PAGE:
This Snobbish Trait Instantly Exposes You As A First Class ‘Fraud’ Leave a comment

No one likes a snob. But the ergonomically-designed cushion is on the other a** now, with frequent first class flyer Immanuel Debeer taking to Instagram to say if you’re a regular first class flyer, you probably aren’t judging people for their clothes.

Immanuel, who is the founder of Flight Hacks, reckons that for those who grace the pointy end of the plane regularly, it would be ridiculous to judge someone else’s jeans (or, as the case may be, “Italian made chinos”).

Firing back at a rude Instagram commenter who said, “He should at least dress the part. I hate slobs on planes,” Debeer recently wrote: “Ha! Good thing we don’t have people like you up front.”

Prior to this another commenter had written, “But, but, but, jeans?” – to which Immanuel had responded: “not that it matters but those are chinos. Italian made.”

See the ‘offending’ trousers here

Image Credit: @flighthacks

“How to tell if someone never flies business/first: they will tell you what to wear or how to dress,” Immanuel said.

Immanuel has also previously shown off some rather well-worn socks (the price you pay for “spending all your money on flights”) as well as showing followers how to play thrift shop with points (and score first class flights for cheaper than economy).

Immanuel is not the only one to slam Pointy End Posturing lately. Founder of Holiday Swap (and frequent first class flyer) James Asquith recently wrote “there’s really no need to flex (especially when 80%+ of it is likely fake on social media)” as well as (on another occasion) explaining what really makes for a great flight (among other things) is the staff not the shiny objects.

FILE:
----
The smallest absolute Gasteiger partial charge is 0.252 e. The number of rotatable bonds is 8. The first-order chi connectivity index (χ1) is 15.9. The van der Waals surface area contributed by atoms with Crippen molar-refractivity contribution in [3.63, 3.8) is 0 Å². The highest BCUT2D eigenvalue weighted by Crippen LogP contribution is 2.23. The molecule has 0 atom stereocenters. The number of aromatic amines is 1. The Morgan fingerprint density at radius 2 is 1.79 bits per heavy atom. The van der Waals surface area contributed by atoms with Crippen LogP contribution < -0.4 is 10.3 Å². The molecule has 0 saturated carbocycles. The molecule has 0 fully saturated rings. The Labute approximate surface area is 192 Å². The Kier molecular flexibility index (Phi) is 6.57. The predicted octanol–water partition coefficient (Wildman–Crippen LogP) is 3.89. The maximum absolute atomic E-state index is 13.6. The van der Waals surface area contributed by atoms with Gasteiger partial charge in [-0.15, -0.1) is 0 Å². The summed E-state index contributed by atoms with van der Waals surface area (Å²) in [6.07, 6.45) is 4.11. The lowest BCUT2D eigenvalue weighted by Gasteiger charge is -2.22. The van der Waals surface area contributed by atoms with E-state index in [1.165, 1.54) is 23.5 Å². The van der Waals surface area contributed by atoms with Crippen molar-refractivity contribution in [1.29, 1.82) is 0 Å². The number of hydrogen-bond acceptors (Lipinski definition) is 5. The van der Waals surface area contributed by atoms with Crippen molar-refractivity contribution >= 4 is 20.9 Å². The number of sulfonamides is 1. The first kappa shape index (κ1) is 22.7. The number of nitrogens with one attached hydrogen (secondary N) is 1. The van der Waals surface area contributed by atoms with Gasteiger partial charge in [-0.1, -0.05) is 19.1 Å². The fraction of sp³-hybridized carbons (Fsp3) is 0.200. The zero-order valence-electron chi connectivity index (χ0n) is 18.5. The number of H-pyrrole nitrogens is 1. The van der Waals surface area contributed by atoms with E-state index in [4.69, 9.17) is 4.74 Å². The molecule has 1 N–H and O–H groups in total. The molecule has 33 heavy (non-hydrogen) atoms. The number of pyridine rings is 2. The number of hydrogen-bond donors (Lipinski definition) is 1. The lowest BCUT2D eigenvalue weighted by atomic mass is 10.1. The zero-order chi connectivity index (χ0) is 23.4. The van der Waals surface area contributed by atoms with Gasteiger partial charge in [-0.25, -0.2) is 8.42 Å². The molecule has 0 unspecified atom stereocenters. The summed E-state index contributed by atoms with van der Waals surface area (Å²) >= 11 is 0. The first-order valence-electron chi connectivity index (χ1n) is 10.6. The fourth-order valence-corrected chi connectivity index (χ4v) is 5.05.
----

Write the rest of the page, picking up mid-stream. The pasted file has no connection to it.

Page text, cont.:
Many first-class flyers, over the last few years, have rejected the stiff culture that used to permeate the cabin.

One example of this is the champagne ‘slammer time’ trend which Asquith, on a previous occasion, told DMARGE, started when first class flyers like himself felt profiled for how they dressed and acted on first-class flights.

“It’s a bit of fun trying to break down classist boundaries which I don’t think should exist,” he told DMARGE.

“The behaviour is light-hearted and fun and brings us everyday people together.”

Food for thought. Now stop browsing Mr Porter for rare Wooly Mammoth hair chinos, and start learning how to play the system and score first class flights for the price of economy

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